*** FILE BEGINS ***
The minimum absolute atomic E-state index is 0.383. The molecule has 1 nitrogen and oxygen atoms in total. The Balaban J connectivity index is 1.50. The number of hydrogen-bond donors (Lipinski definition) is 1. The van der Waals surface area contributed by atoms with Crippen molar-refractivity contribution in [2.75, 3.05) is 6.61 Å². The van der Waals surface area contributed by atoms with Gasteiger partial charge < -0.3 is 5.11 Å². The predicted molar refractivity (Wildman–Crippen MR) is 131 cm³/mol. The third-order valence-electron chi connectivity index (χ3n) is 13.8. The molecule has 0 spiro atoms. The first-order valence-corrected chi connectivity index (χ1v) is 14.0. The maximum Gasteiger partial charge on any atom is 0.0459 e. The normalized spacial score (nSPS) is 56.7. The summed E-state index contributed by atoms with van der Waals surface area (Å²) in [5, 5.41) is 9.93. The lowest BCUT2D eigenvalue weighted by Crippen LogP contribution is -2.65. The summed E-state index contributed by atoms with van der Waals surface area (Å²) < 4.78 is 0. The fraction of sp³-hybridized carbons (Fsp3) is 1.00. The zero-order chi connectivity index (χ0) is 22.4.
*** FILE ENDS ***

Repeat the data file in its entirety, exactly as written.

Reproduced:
The minimum absolute atomic E-state index is 0.383. The molecule has 1 nitrogen and oxygen atoms in total. The Balaban J connectivity index is 1.50. The number of hydrogen-bond donors (Lipinski definition) is 1. The van der Waals surface area contributed by atoms with Crippen molar-refractivity contribution in [2.75, 3.05) is 6.61 Å². The van der Waals surface area contributed by atoms with Gasteiger partial charge < -0.3 is 5.11 Å². The predicted molar refractivity (Wildman–Crippen MR) is 131 cm³/mol. The third-order valence-electron chi connectivity index (χ3n) is 13.8. The molecule has 0 spiro atoms. The first-order valence-corrected chi connectivity index (χ1v) is 14.0. The maximum Gasteiger partial charge on any atom is 0.0459 e. The normalized spacial score (nSPS) is 56.7. The summed E-state index contributed by atoms with van der Waals surface area (Å²) in [5, 5.41) is 9.93. The lowest BCUT2D eigenvalue weighted by Crippen LogP contribution is -2.65. The summed E-state index contributed by atoms with van der Waals surface area (Å²) < 4.78 is 0. The fraction of sp³-hybridized carbons (Fsp3) is 1.00. The zero-order chi connectivity index (χ0) is 22.4.